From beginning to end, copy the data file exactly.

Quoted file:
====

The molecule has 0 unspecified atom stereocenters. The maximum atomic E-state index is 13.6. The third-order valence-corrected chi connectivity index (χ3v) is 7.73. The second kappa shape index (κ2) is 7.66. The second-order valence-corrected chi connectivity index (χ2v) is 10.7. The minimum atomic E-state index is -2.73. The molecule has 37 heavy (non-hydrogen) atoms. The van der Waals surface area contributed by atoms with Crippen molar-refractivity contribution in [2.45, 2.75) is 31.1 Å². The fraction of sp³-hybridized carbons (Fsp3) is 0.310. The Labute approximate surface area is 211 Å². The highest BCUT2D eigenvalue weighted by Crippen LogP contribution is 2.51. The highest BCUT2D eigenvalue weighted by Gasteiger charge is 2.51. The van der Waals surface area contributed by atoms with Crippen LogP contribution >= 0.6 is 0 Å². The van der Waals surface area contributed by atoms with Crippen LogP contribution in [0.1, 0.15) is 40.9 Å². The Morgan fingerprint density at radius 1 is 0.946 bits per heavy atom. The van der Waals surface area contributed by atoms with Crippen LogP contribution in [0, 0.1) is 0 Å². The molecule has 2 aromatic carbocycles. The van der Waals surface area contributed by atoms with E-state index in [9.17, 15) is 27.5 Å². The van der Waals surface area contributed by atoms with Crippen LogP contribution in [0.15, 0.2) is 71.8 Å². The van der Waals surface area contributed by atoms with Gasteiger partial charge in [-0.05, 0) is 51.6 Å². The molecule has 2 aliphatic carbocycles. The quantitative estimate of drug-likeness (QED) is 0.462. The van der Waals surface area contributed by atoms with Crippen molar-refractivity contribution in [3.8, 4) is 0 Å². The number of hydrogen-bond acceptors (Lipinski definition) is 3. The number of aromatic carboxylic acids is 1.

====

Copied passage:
The molecule has 0 unspecified atom stereocenters. The maximum atomic E-state index is 13.6. The third-order valence-corrected chi connectivity index (χ3v) is 7.73. The second kappa shape index (κ2) is 7.66. The second-order valence-corrected chi connectivity index (χ2v) is 10.7. The minimum atomic E-state index is -2.73. The molecule has 37 heavy (non-hydrogen) atoms. The van der Waals surface area contributed by atoms with Crippen molar-refractivity contribution in [2.45, 2.75) is 31.1 Å². The fraction of sp³-hybridized carbons (Fsp3) is 0.310. The Labute approximate surface area is 211 Å². The highest BCUT2D eigenvalue weighted by Crippen LogP contribution is 2.51. The highest BCUT2D eigenvalue weighted by Gasteiger charge is 2.51. The van der Waals surface area contributed by atoms with Crippen LogP contribution >= 0.6 is 0 Å². The van der Waals surface area contributed by atoms with Crippen LogP contribution in [0.1, 0.15) is 40.9 Å². The Morgan fingerprint density at radius 1 is 0.946 bits per heavy atom. The van der Waals surface area contributed by atoms with Crippen LogP contribution in [0, 0.1) is 0 Å². The molecule has 2 aromatic carbocycles. The van der Waals surface area contributed by atoms with E-state index in [9.17, 15) is 27.5 Å². The van der Waals surface area contributed by atoms with Crippen LogP contribution in [0.15, 0.2) is 71.8 Å². The van der Waals surface area contributed by atoms with Gasteiger partial charge in [-0.05, 0) is 51.6 Å². The molecule has 2 aliphatic carbocycles. The quantitative estimate of drug-likeness (QED) is 0.462. The van der Waals surface area contributed by atoms with Crippen molar-refractivity contribution in [3.8, 4) is 0 Å². The number of hydrogen-bond acceptors (Lipinski definition) is 3. The number of aromatic carboxylic acids is 1.